Do you have a room that never seems to get used? Unlike our bedrooms, bathrooms and kitchens, spaces like the formal living room or dining room, which typically don’t fill an everyday need, often remain largely unoccupied and are left to be admired only in passing. To me, one of the few positive effects of the recent “economic downturn” is the now widely accepted opinion that the showy displays of wealth and wasteful behavior of the past decade are now considered bad taste.
Rooms that are just for show and never used are wasteful.
That said, I also realize that sometimes there are spaces in a home that just don’t seem to invite you in. I have found, through trial and error, that there are a few elements that consistently succeed in bringing a rarely used room (even the most formal) to life. Over the next few weeks, I’ll be posting some of these suggestions. If you have a space in your home that is feeling ignored try adding one or more of these:
ELEMENT # 1
Bare-bulbed Light Fixtures
Nothing lights up a space like, well, lighting…. But not just any old lighting will do. A single fixture in the middle of the ceiling and a lamp on a table in the corner does not a lighting plan make. A proper lighting plan involves several layers of light and addresses all of the room’s functions, from reading to watching television, to sleeping, and yes, even blogging. While one could easily devote an entire blog to lighting design, there are several types of decorative fixtures and bulbs that I think are especially effective in imparting that inviting ambiance to a space.
My top two favorite fixtures are pictured here: Lanterns and candle sconces. When dimly lit, the bare bulbs on these types of fixtures emulate the allure of candlelight.
I love, love, love tabletop lanterns. This pair is outfitted with real candles, but they could easily be converted to electric.
A Blanc d’Ivoire tabletop lantern brightens a corner in my family room.
(Pardon the fingerprints on the glass--remember, I live in the “Maison-de-boys”)
Wall lanterns and a hanging lantern set the mood in this room by Peter Dunham.
Instead of a pair of boring pendants, why not a use a gorgeous pair of Bevolo lanterns over a kitchen island?
This trio of star fixtures are the perfect accent lighting to draw you down a long hall. Notice that they are supplemented by up-lighting from the decorative bases of the ceiling vaults.
Also at the top my list of favorite fixtures are antique and quality reproduction chandeliers. Here again, the bare bulbs suggest candlelight and the crystal beads and drops on this type of fixture reflect the light throughout the space.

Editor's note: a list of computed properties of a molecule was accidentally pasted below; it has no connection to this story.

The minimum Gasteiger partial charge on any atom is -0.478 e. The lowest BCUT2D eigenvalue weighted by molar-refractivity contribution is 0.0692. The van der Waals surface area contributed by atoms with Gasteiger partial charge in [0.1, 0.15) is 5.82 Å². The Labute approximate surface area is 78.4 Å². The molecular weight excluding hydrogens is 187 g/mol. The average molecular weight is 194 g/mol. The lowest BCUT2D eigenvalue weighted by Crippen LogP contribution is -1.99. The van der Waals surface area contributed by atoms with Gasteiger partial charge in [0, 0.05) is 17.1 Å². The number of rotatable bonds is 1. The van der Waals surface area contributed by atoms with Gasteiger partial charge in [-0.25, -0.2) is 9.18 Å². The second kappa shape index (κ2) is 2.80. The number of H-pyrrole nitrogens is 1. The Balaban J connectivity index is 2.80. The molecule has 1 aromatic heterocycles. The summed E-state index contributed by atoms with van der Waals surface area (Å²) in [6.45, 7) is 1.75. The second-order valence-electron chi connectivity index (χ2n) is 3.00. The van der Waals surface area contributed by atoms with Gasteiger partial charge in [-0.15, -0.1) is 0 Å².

A suite of modern reproduction candle fixtures.
Mirrors are a great way to double the effect.
Two beautiful Empire style fixtures grace this large dining room.
Note the thicker candle sleeve on these fixtures.
On a side note; I also make it a point to always change out those awful white plastic candle sleeves that are often included with fixtures of this nature. My favorite sleeve replacement is a hand-dipped beeswax candle cover in a neutral color.
An electrified tabletop “candelabra” is a great solution for gently illuminating a dark corner. Different versions (iron, gilt, tole) of these versatile fixtures can work in virtually any type of room.
I wish I had the actual “before” picture of my lamp, but this gray Swedish looking candle fixture on the right started out life as a brass-shaded, toleware table lamp, very similar to the black one pictured on the left. All of the parts were saved, so if I change my mind someday, it can easily be converted back.
Alternatively, a single stem candlestick fixture makes a perfect nightlight for a hall bathroom or a child’s or guest bedroom.
The bulbs I like best in these exposed-bulb fixtures? 3-watt silicone dipped clear candle bulbs. I have tried dozens of different types of candle bulbs in different wattages and I have found these to be the most attractive. And, at only 3 watts each, I don’t feel a bit guilty leaving them on during the day.
Now, bear in mind that none of these fixtures alone are anywhere near enough wattage to illuminate an entire room--they are just there for effect, (thus the term decorative). Nonetheless, they are equally important to the lighting design of a room as ambient and task lighting.
These too-often-forgotten fixtures are the layer of light that can bring a space to life.